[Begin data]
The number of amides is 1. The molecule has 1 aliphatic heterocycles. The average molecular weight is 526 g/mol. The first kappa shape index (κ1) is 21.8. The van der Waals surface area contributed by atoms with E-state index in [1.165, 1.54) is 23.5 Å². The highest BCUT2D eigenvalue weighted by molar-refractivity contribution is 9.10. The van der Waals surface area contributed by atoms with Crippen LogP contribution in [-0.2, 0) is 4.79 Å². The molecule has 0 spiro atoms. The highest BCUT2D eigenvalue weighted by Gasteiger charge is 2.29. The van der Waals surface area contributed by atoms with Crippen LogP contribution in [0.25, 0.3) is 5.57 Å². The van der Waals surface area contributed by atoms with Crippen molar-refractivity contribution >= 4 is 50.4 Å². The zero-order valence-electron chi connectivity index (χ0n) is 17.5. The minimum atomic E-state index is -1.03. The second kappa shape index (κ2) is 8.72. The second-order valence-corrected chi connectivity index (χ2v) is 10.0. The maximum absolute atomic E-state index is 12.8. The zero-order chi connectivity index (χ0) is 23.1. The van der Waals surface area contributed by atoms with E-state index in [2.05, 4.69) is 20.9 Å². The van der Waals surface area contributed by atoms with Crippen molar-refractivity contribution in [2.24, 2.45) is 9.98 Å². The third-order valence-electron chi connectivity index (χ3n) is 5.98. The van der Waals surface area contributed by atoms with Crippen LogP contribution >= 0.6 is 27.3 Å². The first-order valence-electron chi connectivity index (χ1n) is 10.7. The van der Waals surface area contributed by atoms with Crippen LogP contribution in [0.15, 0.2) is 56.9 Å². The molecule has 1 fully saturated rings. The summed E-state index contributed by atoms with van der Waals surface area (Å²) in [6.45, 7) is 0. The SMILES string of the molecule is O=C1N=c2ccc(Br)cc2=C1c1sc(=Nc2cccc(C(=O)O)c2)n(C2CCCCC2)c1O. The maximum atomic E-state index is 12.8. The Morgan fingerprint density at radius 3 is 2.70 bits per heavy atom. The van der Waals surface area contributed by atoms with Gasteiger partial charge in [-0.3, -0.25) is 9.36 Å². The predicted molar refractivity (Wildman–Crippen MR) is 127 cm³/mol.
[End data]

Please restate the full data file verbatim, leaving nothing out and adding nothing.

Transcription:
The number of amides is 1. The molecule has 1 aliphatic heterocycles. The average molecular weight is 526 g/mol. The first kappa shape index (κ1) is 21.8. The van der Waals surface area contributed by atoms with E-state index in [1.165, 1.54) is 23.5 Å². The highest BCUT2D eigenvalue weighted by molar-refractivity contribution is 9.10. The van der Waals surface area contributed by atoms with Crippen LogP contribution in [-0.2, 0) is 4.79 Å². The molecule has 0 spiro atoms. The highest BCUT2D eigenvalue weighted by Gasteiger charge is 2.29. The van der Waals surface area contributed by atoms with Crippen LogP contribution in [0.25, 0.3) is 5.57 Å². The van der Waals surface area contributed by atoms with Crippen molar-refractivity contribution >= 4 is 50.4 Å². The zero-order valence-electron chi connectivity index (χ0n) is 17.5. The minimum atomic E-state index is -1.03. The second kappa shape index (κ2) is 8.72. The second-order valence-corrected chi connectivity index (χ2v) is 10.0. The maximum absolute atomic E-state index is 12.8. The zero-order chi connectivity index (χ0) is 23.1. The van der Waals surface area contributed by atoms with E-state index in [2.05, 4.69) is 20.9 Å². The van der Waals surface area contributed by atoms with Crippen molar-refractivity contribution in [2.24, 2.45) is 9.98 Å². The third-order valence-electron chi connectivity index (χ3n) is 5.98. The van der Waals surface area contributed by atoms with Crippen LogP contribution >= 0.6 is 27.3 Å². The first-order valence-electron chi connectivity index (χ1n) is 10.7. The van der Waals surface area contributed by atoms with Crippen LogP contribution in [0.15, 0.2) is 56.9 Å². The molecule has 1 fully saturated rings. The summed E-state index contributed by atoms with van der Waals surface area (Å²) in [6.45, 7) is 0. The SMILES string of the molecule is O=C1N=c2ccc(Br)cc2=C1c1sc(=Nc2cccc(C(=O)O)c2)n(C2CCCCC2)c1O. The maximum atomic E-state index is 12.8. The Morgan fingerprint density at radius 3 is 2.70 bits per heavy atom. The van der Waals surface area contributed by atoms with Gasteiger partial charge in [-0.3, -0.25) is 9.36 Å². The predicted molar refractivity (Wildman–Crippen MR) is 127 cm³/mol.